The word ‘blecaut’ is the Brazilian portuguese version of ‘blackout’, and refers to the Brazilian electricity companies’ policy of suddenly disconnecting whole districts from the grid so that they can change a fuse or a bulb or something down at the local substation, and which is why I am writing this blog in the dark: for the past 3 or 4 days we have been subject to the dreaded blecaut 5 or 10 times a day, and (of course) always at night. It used to be worse, as I recall, and I remember some 10 or so years ago the energy crisis in Amazonas was so bad they hired a generator ship (a very weird looking thing indeed) to come all the way from the US (or Canada?) to bolster the city’s supply. Nowadays, there is no energy crisis in Manaus, except of course when Manaus Energia just turns you off when it feels like it.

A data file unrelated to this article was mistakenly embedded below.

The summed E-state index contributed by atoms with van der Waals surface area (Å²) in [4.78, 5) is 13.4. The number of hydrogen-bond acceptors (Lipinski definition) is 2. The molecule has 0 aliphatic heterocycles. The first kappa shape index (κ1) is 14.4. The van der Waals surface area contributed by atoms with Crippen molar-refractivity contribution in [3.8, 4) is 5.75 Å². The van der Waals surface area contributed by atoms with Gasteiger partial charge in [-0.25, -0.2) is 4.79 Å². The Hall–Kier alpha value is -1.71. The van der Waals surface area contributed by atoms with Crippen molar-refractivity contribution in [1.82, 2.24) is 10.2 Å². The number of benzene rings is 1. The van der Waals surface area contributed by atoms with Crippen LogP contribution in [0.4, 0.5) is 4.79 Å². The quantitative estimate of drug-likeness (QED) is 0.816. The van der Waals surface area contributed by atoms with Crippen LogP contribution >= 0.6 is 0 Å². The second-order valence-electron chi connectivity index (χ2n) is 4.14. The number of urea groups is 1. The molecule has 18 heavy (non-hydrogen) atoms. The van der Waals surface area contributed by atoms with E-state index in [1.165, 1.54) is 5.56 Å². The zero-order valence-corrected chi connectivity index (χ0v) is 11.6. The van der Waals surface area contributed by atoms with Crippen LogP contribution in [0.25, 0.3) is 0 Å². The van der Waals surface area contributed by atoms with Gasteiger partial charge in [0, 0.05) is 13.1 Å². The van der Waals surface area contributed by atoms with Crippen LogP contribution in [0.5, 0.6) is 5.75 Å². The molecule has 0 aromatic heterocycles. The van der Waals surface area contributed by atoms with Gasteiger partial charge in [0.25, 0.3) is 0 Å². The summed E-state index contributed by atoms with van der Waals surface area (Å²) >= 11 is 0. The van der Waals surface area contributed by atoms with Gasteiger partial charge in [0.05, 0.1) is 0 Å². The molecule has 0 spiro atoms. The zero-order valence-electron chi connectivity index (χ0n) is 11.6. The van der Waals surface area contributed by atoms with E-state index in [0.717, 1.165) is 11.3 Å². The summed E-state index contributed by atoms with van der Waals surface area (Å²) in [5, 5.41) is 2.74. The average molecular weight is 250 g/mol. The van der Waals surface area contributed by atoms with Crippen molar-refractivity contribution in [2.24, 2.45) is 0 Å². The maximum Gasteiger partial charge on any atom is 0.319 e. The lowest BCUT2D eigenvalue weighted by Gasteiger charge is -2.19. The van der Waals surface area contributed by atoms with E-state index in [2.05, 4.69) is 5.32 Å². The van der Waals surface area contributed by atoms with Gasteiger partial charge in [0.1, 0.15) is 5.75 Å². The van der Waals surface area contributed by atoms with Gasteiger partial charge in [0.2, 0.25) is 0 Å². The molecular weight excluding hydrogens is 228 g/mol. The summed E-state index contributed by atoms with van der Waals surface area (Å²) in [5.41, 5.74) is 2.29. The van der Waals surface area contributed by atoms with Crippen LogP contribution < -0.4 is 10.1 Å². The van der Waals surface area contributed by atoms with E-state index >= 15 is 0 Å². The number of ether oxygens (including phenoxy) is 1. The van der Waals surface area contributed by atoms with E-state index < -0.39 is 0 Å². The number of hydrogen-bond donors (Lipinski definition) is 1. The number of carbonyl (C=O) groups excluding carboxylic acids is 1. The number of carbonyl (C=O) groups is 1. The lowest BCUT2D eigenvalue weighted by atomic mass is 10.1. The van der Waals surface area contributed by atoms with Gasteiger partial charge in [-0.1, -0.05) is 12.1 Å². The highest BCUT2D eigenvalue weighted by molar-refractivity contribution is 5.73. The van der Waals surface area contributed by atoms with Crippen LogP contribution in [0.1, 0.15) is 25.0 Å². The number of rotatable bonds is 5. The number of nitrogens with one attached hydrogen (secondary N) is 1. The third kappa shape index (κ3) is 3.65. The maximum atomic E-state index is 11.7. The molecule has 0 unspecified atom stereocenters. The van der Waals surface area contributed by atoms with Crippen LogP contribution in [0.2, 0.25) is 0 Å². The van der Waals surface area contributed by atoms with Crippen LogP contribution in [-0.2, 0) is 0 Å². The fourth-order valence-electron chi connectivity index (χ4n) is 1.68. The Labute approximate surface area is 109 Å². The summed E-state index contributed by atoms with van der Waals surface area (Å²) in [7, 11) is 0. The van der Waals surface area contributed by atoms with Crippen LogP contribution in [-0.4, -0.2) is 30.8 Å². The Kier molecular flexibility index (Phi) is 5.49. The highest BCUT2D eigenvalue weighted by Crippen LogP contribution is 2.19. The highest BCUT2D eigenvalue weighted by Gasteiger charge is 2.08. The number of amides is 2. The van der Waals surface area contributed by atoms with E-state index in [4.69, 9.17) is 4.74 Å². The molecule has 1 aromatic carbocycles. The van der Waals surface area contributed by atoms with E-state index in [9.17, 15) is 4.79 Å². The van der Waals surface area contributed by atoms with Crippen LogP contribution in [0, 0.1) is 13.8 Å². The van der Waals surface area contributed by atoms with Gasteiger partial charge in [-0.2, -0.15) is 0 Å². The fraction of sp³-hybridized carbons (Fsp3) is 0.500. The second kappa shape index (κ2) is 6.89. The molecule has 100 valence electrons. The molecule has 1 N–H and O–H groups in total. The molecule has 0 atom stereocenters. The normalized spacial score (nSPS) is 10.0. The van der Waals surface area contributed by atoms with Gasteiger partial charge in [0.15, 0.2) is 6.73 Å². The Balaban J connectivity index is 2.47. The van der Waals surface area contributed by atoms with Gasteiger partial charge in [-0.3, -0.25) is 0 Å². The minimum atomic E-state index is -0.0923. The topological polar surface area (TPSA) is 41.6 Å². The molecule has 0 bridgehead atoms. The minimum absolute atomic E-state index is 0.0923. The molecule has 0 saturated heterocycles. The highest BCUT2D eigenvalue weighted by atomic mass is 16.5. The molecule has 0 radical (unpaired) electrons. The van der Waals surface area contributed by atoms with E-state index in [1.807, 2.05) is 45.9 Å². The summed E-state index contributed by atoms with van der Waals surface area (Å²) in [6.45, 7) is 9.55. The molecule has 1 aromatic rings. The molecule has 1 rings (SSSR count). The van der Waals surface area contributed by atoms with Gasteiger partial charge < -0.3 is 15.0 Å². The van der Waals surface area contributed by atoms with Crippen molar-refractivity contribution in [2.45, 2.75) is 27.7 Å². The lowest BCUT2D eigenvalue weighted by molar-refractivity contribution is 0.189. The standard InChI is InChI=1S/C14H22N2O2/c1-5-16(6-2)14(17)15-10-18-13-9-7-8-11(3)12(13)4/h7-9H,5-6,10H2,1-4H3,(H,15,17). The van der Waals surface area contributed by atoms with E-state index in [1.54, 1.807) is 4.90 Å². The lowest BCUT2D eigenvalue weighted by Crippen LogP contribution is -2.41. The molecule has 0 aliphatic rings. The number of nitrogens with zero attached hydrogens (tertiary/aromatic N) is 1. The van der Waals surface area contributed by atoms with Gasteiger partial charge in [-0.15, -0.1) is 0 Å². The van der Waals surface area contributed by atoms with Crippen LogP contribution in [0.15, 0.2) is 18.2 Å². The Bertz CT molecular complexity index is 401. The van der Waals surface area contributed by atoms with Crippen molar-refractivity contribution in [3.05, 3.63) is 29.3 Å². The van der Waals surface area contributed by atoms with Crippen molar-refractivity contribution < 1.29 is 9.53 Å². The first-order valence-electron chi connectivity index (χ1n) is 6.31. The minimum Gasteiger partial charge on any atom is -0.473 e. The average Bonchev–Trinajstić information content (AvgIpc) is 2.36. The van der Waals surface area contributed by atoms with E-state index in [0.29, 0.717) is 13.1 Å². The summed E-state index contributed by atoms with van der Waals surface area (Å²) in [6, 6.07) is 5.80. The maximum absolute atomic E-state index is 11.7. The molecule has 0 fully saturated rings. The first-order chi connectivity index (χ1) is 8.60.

It wouldn’t be so bad if the power surge that sometimes accompanies reconnection wasn’t sufficient to blow up your new TV/aircon/fridge/computer etc. But it is. So can you run the risk? No. So not only do you get to wake up in the middle of the night (sweating profusely from lack of aircon), but then you have to run round unplugging everything before you’re reconnected again. And then when the power comes on, you have to run round plugging everything in again so your food doesn’t go off (unlike the power – arf), and you don’t steam in your bed. After the fifth time, this gets a little trying, to say the least, prompting me to put irate digit to battery-powered keyboard in protest. Hah! – let that be a lesson to them.
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